Either you trust the people or you don’t. There isn’t any middle ground.
History has some bad news for the well-meaning: regulating Facebook and Twitter isn’t going to restore our so-called democracy to us. Freedom of expression means what it says. Any political system which calls itself a democracy while at the same time trying to ensure that genuine freedom of expression is granted only to those whose opinions manage to avoid offending conventional wisdom is engaging in a very dangerous form of sophistry.
Watching half the country succumb to the mass delusions of the past four years has admittedly been excruciating, but like it or not, the truth is that anyone can be fooled, and with the right technology, virtually the entire public can be fooled at scale. Is that really Mark Zuckerberg and Jack Dorsey’s fault? Should we now demand that the senile ratfuckers of the U.S. Senate bully them into pretending to fix with yet more algorithms what their existing algorithms have already been responsible for breaking? Does anyone really think that this is a good idea?
The truth is, these two accidentally evil geniuses, and others among their Silicon Valley peers, are singularly ill-equipped to do the dirty work of policing the world’s speech for us. Threatening to ruin their business model if they don’t seems a far too ham-fisted way to avoid confronting the real reasons why the Internet has become a sewer, armed mobs are assaulting our legislatures, and half the country believes Hillary Clinton is a satanic pedophile.
All of which is not to say the current fear among liberal Americans that a significant minority of their neighbors have fallen under the malign influence of weaponized troll factories or unhinged demagogues is irrational, nor attempts to do something about it entirely without merit. The danger I see is that any attempt to restrict the future of political discourse to the limits of a narrowly conceived civility will inevitably lead to the adoption of public policies just as dangerous to democratic governance as the chaos it seeks to suppress.
Even if the government persuades a majority that it should be the guardian of right thinking, there’s no way to accomplish such a goal without relying on a labor intensive internal security apparatus like the STASI once had, or a universal surveillance-based social credit ranking system like the one already under construction in China.
What liberals need to understand is that no matter how ignorant, how parochial, or how viciously expressed the grievances are which have split the United States in half, and incinerated the soi disant conservatism of the Republican Party, they aren’t imaginary. The people who share them aren’t going to stop probing the gaps in our political hypocrisies until they get answers they feel they can trust.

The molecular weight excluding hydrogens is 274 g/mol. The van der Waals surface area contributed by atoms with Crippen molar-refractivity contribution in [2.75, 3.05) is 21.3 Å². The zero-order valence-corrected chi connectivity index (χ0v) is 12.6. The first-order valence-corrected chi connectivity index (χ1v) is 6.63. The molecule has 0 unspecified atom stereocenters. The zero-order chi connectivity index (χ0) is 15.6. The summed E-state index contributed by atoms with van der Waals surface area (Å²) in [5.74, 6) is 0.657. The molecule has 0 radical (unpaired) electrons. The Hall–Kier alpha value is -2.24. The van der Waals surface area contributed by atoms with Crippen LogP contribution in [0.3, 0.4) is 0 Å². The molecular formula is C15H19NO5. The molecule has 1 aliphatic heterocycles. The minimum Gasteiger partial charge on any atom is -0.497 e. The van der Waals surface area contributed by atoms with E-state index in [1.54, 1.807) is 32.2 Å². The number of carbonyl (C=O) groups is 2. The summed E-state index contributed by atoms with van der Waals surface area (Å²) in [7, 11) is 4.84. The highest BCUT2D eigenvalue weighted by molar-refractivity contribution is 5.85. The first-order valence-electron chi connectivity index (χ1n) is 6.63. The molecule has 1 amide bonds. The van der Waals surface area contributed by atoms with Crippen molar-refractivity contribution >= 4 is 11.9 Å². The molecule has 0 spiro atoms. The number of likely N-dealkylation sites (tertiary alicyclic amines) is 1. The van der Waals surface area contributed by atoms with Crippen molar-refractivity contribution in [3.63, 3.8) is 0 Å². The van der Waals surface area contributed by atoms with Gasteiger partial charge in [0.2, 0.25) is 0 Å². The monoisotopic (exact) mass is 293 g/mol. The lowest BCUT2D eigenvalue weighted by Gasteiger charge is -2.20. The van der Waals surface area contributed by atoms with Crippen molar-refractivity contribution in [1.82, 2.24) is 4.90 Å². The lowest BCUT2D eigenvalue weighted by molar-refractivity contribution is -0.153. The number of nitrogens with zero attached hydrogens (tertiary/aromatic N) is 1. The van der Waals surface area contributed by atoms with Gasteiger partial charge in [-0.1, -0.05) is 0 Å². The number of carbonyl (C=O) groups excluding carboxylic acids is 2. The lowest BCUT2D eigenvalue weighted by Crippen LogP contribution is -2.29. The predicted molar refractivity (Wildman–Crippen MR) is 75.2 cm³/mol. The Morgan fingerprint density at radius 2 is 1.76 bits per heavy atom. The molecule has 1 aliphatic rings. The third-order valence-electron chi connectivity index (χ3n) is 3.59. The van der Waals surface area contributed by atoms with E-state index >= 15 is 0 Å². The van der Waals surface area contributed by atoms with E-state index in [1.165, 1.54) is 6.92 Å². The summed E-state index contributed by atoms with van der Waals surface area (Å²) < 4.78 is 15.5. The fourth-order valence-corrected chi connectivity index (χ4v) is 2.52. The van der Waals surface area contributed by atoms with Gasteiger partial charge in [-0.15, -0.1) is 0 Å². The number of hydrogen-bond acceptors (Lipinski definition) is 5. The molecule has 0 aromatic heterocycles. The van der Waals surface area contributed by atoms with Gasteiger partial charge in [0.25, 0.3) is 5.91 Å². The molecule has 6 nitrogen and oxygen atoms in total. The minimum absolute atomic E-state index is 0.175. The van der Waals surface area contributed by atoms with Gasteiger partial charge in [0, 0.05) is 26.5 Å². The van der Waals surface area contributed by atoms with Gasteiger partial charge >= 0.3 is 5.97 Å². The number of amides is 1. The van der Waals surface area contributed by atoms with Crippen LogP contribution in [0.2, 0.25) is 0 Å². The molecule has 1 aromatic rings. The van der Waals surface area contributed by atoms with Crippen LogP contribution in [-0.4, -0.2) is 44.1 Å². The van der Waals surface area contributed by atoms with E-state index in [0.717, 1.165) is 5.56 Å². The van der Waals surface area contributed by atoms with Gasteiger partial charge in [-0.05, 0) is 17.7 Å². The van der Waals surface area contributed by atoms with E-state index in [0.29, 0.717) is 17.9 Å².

We leftists—not the commedia dell’arte caricatures of Fox News and the GOP, but the genuine kind—understand this, but so far we’ve lacked the courage to act accordingly. We need to make it clear that we support the efforts of all people to get what is legitimately theirs, even those whose political ideologies we disagree with, but not at the price of colluding with racism, misogyny, homophobia, xenophobia, or religious fanaticism. We can never accept the legitimacy of second amendment fetishism, or the idea that what freedom means is refusing to wear a mask or a motorcycle helmet, or to pay your taxes.
If we’re serious about our politics, we should be able to live with getting laughed at or sneered at in the short run, if in the long run we can make it clear to all and sundry that we have a case to make, and that no matter what happens, we aren’t going anywhere. If we want to recover any semblance of political legitimacy, we can’t avoid a face-to-face contest with the right, now matter how unpleasant or personally dangerous we believe it to be. It’s the only honest way to invest in ourselves, and in the future of our country.
None of this is rocket science. The key is a recovery not of bipartisanship, but of a genuine political dialectic. If the MAGA faithful really want to make America great again, they’re going to have to accept the fact that engagement with people like us, and with the rest of the world, is the only realistic way forward. If we want to help make that possible, we can’t farm it out to someone who promises, for a price of course, to protect us from any unpleasantness. We’re going to have to do it ourselves, and risk something of ourselves in the process of doing it. The principle of equal justice for all demands it.
P.S., the tl;dr edition:
The philosophical difference between the Fairness Doctrine and Orwell’s Ministry of Truth is a matter of degree rather than kind, no matter how much the sophistries of liberal convenience would have it otherwise. The only way out of our present political meltdown is to take one another seriously, and to stop indulging in the administrative fantasies of liberal dirigistes.